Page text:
FFRF pressures Santa Rosa schools over abstinence program

The Freedom From Religion Foundation, a national state/church watchdog with more than 1,500 members throughout Florida, is placing pressure on the school board in Santa Rosa County to replace its abstinence-only sex education program.

FFRF first sent an open records request to the district in June expressing concerns about the abstinence-only sex education program. After reviewing the curriculum, FFRF confirms that, despite the district’s assurance to the contrary, the curriculum is in fact abstinence-only.

In the curriculum FFRF received, for example, the phrase “birth control” was only mentioned once — referenced negatively as a financial consequence of premarital sex. Contraceptives were not mentioned anywhere else in the curriculum. In the STD/STI portion of the curriculum, abstinence is not only listed as the preferred method of preventing spread of disease, but the only method.

This incomplete curriculum isn’t particularly surprising given that it was created by a controversial abstinence-only group, The Center for Relationship Education.

FFRF suggests that the board adopt the Centers for Disease Control’s suggested 16 health education topics related to “family life,” “consequences of teen pregnancy,” and “prevention and control of disease” topics in their curriculum.

This list, in addition to citing the benefits of sexual abstinence for teenagers, includes a more comprehensive approach to educating students, including ways to access valid and reliable health information, products and services related to HIV, other sexually transmitted diseases, and pregnancy, how to create and sustain healthy and respectful relationships, and how to obtain and correctly use contraceptives.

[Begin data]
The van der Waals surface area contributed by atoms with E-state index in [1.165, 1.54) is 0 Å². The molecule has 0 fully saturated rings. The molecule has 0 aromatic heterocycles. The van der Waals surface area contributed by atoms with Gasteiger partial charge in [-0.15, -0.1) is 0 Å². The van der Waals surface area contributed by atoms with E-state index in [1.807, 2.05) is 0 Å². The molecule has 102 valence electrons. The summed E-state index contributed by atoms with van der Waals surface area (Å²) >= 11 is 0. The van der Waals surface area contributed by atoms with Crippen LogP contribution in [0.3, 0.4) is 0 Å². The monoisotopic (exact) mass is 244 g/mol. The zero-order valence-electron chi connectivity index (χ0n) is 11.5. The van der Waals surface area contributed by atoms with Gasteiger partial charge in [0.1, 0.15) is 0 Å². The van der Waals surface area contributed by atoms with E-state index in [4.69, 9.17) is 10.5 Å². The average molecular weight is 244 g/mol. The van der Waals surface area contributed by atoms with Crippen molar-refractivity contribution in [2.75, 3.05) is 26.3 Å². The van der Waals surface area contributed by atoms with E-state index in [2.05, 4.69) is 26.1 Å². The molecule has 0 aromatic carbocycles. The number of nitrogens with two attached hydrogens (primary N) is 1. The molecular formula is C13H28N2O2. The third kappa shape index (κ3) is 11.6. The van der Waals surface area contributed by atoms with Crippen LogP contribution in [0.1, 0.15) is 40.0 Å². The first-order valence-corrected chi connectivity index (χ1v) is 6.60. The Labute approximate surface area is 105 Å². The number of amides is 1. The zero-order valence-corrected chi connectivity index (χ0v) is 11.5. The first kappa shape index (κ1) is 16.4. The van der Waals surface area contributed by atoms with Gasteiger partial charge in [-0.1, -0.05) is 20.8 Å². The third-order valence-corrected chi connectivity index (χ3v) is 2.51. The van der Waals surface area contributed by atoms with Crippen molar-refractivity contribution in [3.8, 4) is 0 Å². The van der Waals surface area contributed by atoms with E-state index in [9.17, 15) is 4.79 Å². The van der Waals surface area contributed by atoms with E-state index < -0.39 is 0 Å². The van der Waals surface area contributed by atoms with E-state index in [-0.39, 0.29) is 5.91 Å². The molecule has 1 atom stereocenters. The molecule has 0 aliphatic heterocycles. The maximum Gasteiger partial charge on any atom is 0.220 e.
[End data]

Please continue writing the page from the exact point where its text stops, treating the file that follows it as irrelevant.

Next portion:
FFRF originally expressed concerns about whether the abstinence-only program was preaching religion. After combing through the curriculum, FFRF is satisfied there is no overt religion in the program. “However, even if it isn’t stated explicitly, the underlying impetus for abstinence-only sex education is rooted in unrealistic, fundamentalist religious values,” FFRF Co-President Annie Laurie Gaylor says.

FFRF called the omission of contraception education “irresponsible and nonresponsive to academic standards.”

“In order to protect the health and welfare of their students, we urge the District to replace this abstinence-only curriculum with an appropriate, comprehensive, science-based curriculum,” FFRF’s letter concludes.

The Freedom From Religion Foundation is a national nonprofit organization with over 32,000 members across the country and a chapter in central Florida. FFRF’s purposes are to protect the constitutional separation between state and church, and to educate the public on matters relating to nontheism.

Freedom From Religion Foundation

Send this to a friend